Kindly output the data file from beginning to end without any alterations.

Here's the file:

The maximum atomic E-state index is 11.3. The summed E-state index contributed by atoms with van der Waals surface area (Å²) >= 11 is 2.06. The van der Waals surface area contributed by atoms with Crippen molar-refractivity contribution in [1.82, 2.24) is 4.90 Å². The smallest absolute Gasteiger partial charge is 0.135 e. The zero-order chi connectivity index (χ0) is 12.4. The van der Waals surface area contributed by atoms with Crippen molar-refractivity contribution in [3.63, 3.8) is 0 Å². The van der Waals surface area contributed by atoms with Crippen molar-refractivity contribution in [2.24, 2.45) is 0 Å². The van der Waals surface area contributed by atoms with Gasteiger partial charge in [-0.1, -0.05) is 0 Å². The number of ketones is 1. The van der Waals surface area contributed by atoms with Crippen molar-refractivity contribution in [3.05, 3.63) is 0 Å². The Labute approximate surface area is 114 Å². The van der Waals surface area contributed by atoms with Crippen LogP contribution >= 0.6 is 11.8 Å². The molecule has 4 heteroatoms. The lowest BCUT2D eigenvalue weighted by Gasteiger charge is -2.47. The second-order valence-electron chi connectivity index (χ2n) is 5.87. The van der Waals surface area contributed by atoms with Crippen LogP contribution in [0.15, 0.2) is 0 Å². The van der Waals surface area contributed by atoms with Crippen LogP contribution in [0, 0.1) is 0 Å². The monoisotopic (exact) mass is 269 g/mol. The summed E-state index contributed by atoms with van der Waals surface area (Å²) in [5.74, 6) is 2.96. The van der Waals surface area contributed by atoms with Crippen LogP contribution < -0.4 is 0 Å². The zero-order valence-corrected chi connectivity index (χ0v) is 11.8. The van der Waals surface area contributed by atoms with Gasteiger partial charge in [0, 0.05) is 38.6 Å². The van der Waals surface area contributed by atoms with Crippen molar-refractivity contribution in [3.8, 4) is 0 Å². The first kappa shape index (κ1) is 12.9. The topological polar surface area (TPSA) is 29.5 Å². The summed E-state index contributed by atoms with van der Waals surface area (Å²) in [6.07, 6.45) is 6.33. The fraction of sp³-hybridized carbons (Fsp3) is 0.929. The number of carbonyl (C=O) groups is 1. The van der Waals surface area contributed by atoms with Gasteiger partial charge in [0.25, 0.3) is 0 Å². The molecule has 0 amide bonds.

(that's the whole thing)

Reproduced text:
The maximum atomic E-state index is 11.3. The summed E-state index contributed by atoms with van der Waals surface area (Å²) >= 11 is 2.06. The van der Waals surface area contributed by atoms with Crippen molar-refractivity contribution in [1.82, 2.24) is 4.90 Å². The smallest absolute Gasteiger partial charge is 0.135 e. The zero-order chi connectivity index (χ0) is 12.4. The van der Waals surface area contributed by atoms with Crippen molar-refractivity contribution in [3.63, 3.8) is 0 Å². The van der Waals surface area contributed by atoms with Crippen molar-refractivity contribution in [2.24, 2.45) is 0 Å². The van der Waals surface area contributed by atoms with Gasteiger partial charge in [-0.1, -0.05) is 0 Å². The number of ketones is 1. The van der Waals surface area contributed by atoms with Crippen molar-refractivity contribution in [3.05, 3.63) is 0 Å². The Labute approximate surface area is 114 Å². The van der Waals surface area contributed by atoms with Crippen LogP contribution >= 0.6 is 11.8 Å². The molecule has 4 heteroatoms. The lowest BCUT2D eigenvalue weighted by Gasteiger charge is -2.47. The second-order valence-electron chi connectivity index (χ2n) is 5.87. The van der Waals surface area contributed by atoms with Crippen LogP contribution in [0.15, 0.2) is 0 Å². The van der Waals surface area contributed by atoms with Crippen LogP contribution in [0, 0.1) is 0 Å². The monoisotopic (exact) mass is 269 g/mol. The summed E-state index contributed by atoms with van der Waals surface area (Å²) in [5.74, 6) is 2.96. The van der Waals surface area contributed by atoms with Crippen LogP contribution < -0.4 is 0 Å². The zero-order valence-corrected chi connectivity index (χ0v) is 11.8. The van der Waals surface area contributed by atoms with Gasteiger partial charge in [0, 0.05) is 38.6 Å². The van der Waals surface area contributed by atoms with Crippen molar-refractivity contribution in [3.8, 4) is 0 Å². The first kappa shape index (κ1) is 12.9. The topological polar surface area (TPSA) is 29.5 Å². The summed E-state index contributed by atoms with van der Waals surface area (Å²) in [6.07, 6.45) is 6.33. The fraction of sp³-hybridized carbons (Fsp3) is 0.929. The number of carbonyl (C=O) groups is 1. The van der Waals surface area contributed by atoms with Gasteiger partial charge in [0.25, 0.3) is 0 Å². The molecule has 0 amide bonds.